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Heart failure and cardiomyopathy
Pathological role of angiostatin in heart failure: an endogenous inhibitor of mesenchymal stem-cell activation


Objective: Recently, a clinical trial was initiated to evaluate the efficacy of transendocardial transplantation of autologous bone marrow-derived mesenchymal stem cells (MSC) for the treatment of heart failure (HF). Because some HF patient-derived sera did not induce proliferation of autologous MSC, the present study aimed to elucidate humoral factors in sera that attenuate MSC activation and to investigate the role of these humoral factors in the pathogenesis of HF.

Methods and results: Inhibitory effects present in serum were analysed by culturing human MSC with sera from 10 HF patients (FS <25%, BNP >100 pg/ml) and four healthy control subjects. Among the patients, two sera from HF patients showed significant inhibitory activity on MSC proliferation. Protein array and ELISA analysis revealed that these sera contained high levels of angiostatin as well as the active form of matrix metalloproteinase (MMP)-9, which generates angiostatin. Angiostatin significantly inhibited the proliferation and migration of cultured human MSC and increased their apoptosis in a dose-dependent manner. In a rat HF model, serum levels of angiostatin and MMPs increased, but treatment with an MMP inhibitor suppressed these increases.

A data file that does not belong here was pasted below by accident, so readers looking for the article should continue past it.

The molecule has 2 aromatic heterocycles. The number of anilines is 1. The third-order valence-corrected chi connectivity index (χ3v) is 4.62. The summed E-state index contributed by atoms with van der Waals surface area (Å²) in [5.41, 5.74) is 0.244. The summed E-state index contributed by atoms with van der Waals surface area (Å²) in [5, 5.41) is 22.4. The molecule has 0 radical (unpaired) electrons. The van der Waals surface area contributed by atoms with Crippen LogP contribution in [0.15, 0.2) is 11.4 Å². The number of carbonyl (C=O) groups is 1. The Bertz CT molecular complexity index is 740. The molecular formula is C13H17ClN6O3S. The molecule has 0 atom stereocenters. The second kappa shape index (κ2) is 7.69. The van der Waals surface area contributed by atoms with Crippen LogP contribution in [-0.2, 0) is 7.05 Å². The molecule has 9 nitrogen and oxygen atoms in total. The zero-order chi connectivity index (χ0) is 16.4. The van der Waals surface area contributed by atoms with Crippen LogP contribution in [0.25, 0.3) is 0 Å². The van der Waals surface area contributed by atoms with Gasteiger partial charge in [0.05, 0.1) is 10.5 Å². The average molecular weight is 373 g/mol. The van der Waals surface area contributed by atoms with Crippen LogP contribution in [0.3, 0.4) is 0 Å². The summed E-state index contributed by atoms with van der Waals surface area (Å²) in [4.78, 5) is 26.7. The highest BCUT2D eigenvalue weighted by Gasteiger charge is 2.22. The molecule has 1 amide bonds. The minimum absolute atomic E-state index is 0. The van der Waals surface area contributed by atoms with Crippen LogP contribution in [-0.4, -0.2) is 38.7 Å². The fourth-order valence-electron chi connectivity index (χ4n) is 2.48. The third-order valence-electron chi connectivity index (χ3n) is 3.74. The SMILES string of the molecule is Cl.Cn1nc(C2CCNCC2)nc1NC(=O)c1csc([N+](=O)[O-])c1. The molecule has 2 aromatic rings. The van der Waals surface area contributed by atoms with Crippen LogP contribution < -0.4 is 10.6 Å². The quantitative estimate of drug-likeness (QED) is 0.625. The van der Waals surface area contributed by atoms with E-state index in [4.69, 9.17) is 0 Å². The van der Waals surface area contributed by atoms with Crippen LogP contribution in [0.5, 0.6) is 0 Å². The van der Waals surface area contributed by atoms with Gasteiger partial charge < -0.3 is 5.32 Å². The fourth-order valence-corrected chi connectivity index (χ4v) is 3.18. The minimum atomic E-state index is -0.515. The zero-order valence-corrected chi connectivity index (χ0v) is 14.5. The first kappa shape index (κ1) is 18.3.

Conclusions: The results suggest that angiostatin, which can attenuate the activity of MSC, might play a role in the progression of HF.

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